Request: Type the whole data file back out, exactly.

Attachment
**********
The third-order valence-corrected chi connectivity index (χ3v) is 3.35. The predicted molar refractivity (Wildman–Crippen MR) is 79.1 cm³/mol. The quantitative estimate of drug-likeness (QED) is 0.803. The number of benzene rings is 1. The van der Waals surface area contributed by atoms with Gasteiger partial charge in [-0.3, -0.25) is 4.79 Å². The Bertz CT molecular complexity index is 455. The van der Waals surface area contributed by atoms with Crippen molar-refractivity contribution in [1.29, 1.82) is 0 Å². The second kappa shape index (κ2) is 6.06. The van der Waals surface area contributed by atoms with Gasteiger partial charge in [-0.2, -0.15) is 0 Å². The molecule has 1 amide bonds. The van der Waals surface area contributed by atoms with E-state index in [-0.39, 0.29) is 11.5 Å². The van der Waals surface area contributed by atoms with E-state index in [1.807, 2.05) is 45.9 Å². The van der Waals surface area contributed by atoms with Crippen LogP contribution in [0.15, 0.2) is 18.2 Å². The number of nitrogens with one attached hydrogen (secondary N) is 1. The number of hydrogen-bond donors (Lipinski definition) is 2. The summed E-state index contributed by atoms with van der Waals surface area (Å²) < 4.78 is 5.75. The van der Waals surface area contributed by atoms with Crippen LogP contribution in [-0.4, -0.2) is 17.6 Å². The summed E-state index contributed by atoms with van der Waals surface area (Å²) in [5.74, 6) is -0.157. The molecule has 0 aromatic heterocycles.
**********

The third-order valence-corrected chi connectivity index (χ3v) is 3.35. The predicted molar refractivity (Wildman–Crippen MR) is 79.1 cm³/mol. The quantitative estimate of drug-likeness (QED) is 0.803. The number of benzene rings is 1. The van der Waals surface area contributed by atoms with Gasteiger partial charge in [-0.3, -0.25) is 4.79 Å². The Bertz CT molecular complexity index is 455. The van der Waals surface area contributed by atoms with Crippen molar-refractivity contribution in [1.29, 1.82) is 0 Å². The second kappa shape index (κ2) is 6.06. The van der Waals surface area contributed by atoms with Gasteiger partial charge in [-0.2, -0.15) is 0 Å². The molecule has 1 amide bonds. The van der Waals surface area contributed by atoms with E-state index in [-0.39, 0.29) is 11.5 Å². The van der Waals surface area contributed by atoms with E-state index in [1.807, 2.05) is 45.9 Å². The van der Waals surface area contributed by atoms with Crippen LogP contribution in [0.15, 0.2) is 18.2 Å². The number of nitrogens with one attached hydrogen (secondary N) is 1. The number of hydrogen-bond donors (Lipinski definition) is 2. The summed E-state index contributed by atoms with van der Waals surface area (Å²) < 4.78 is 5.75. The van der Waals surface area contributed by atoms with Crippen LogP contribution in [-0.4, -0.2) is 17.6 Å². The summed E-state index contributed by atoms with van der Waals surface area (Å²) in [5.74, 6) is -0.157. The molecule has 0 aromatic heterocycles.